The Microbiology Laboratory team and the Infection Control team collaborated hand in hand on this study, which Dr. Wong also says was key. “We have a very close working relationship between Medical Microbiology and Infection Control, as well as with our colleagues in Quality Patient Safety and Infectious Disease. These relationships allow us to advocate for each other in various areas and help articulate the needs of each group.”

Cost-effectiveness is, of course, of paramount concern in any hospital setting. “In a health care environment where there are always limited resources and competing interests, it’s really refreshing to work in an area—this whole infection area—where everyone can focus on mutually prioritized goals that can benefit us all,” says Dr. Wong.

Having diagnostic certainty a lot sooner in the patient journey is one such goal. “For the patient, this helps improve response times not only for treatment, but also for infection control. And for the hospital, it helps improve bed management and bed flow time. All of these things combined ultimately improve patient outcomes and satisfaction, and also help save hospital resources and divert them to other areas where they’re needed.”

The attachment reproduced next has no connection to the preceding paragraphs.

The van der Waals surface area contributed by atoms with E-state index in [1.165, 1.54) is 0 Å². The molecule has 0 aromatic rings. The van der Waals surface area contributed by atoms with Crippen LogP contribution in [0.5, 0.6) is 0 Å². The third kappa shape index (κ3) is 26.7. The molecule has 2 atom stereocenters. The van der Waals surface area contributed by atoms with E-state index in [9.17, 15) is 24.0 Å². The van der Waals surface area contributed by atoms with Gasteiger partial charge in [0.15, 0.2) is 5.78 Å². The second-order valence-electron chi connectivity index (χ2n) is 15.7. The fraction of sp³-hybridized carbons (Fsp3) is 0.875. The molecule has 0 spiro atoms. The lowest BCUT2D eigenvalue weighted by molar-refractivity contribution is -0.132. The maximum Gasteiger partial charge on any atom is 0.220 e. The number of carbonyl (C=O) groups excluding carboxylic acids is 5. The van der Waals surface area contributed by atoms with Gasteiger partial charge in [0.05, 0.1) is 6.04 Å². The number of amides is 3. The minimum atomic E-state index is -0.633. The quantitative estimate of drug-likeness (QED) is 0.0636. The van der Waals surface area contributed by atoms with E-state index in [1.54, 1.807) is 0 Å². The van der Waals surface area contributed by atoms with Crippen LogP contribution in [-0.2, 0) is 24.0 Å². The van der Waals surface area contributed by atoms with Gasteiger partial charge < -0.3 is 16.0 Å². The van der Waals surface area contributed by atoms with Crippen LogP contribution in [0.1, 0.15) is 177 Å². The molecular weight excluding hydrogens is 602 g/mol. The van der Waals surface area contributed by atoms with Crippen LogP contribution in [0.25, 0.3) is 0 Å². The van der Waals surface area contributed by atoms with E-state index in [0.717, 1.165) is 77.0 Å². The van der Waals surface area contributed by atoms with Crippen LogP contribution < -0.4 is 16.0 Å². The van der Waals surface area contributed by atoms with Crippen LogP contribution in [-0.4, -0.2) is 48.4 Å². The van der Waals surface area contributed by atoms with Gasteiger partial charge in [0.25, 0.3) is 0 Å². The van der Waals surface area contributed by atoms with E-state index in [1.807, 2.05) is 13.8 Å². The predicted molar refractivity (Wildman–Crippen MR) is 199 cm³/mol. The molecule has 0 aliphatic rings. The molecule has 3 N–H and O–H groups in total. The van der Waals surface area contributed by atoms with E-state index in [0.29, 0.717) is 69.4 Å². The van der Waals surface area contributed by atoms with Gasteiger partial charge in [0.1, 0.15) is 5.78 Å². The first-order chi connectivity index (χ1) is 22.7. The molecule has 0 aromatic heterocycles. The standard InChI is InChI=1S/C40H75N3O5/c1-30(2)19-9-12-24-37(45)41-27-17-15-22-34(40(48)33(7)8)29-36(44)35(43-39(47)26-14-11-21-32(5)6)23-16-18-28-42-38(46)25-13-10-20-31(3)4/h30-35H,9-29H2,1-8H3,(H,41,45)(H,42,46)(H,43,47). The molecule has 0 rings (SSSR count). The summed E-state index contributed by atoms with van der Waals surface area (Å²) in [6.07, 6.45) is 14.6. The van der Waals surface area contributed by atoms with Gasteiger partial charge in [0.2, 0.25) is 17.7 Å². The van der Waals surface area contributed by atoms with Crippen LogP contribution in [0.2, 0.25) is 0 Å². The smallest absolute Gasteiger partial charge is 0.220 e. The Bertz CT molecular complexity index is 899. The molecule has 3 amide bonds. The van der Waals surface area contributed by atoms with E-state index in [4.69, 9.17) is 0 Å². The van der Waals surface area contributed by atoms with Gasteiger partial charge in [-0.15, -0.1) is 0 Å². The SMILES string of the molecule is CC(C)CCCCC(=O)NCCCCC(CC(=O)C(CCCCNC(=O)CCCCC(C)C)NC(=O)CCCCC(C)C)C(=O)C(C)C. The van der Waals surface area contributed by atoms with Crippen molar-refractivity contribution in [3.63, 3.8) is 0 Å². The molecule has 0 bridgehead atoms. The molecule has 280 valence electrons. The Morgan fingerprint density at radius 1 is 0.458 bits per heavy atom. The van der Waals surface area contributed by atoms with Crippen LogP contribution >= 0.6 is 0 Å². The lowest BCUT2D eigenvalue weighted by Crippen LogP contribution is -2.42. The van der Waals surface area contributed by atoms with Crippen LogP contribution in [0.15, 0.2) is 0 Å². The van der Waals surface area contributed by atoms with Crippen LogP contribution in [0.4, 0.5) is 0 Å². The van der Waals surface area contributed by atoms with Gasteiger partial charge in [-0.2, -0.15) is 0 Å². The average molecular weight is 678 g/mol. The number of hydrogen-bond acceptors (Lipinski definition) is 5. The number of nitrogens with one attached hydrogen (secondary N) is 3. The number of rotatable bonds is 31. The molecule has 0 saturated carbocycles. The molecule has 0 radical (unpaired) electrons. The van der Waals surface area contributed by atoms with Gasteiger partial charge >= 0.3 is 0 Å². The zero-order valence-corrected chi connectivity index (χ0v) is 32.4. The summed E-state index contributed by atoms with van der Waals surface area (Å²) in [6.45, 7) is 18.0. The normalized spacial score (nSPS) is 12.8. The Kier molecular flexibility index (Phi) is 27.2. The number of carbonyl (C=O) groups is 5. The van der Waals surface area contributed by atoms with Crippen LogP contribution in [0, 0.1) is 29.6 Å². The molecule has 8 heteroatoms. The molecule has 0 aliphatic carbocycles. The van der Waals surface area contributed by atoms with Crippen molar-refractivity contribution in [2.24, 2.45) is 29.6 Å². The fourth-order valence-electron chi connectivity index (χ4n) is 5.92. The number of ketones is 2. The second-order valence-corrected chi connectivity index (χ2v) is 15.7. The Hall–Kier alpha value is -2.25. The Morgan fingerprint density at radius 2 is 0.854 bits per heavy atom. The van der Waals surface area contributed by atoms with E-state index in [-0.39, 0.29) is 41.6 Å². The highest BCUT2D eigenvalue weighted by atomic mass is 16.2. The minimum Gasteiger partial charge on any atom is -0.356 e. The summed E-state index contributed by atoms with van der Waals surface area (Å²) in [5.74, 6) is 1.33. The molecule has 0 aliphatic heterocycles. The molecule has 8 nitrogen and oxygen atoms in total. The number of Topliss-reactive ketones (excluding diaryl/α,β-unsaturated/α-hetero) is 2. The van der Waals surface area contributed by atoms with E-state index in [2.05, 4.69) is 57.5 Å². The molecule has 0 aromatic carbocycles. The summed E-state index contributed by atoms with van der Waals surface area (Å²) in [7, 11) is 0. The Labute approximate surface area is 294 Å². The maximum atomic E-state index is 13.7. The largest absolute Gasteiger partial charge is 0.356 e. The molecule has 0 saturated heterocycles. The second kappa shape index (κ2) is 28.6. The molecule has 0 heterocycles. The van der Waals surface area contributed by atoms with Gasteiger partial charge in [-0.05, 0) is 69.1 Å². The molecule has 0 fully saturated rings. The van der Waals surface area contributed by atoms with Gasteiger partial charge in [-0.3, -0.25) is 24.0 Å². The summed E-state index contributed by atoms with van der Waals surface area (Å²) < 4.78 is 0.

With a quicker diagnostic response time, patients with negative results aren’t kept on isolation longer than necessary. “We want to keep patients in isolation to make sure that other patients and health care workers are protected from potential pathogens,” says Dr. Wong. “But only as long as it’s necessary. The fact that we’re only keeping a patient in isolation for hours as opposed to days is very impactful for patient care—and for the hospital.”

With a limited number of isolation rooms in the hospital, freeing up a bed for another patient who needs it is key.

Quicker response times also have a clinical impact on the most vulnerable patients in the hospital. “Everybody—especially our critical care physicians and transplant physicians—was extremely grateful for the turnaround time and the comprehensiveness of the panel,” says Dr. Wong. “There’s typically a plethora of potential etiologies, and being able to quickly rule something in or out helps us on that diagnostic pathway. It helps us direct hospital resources and human resources towards another diagnosis during these critical hours of care.”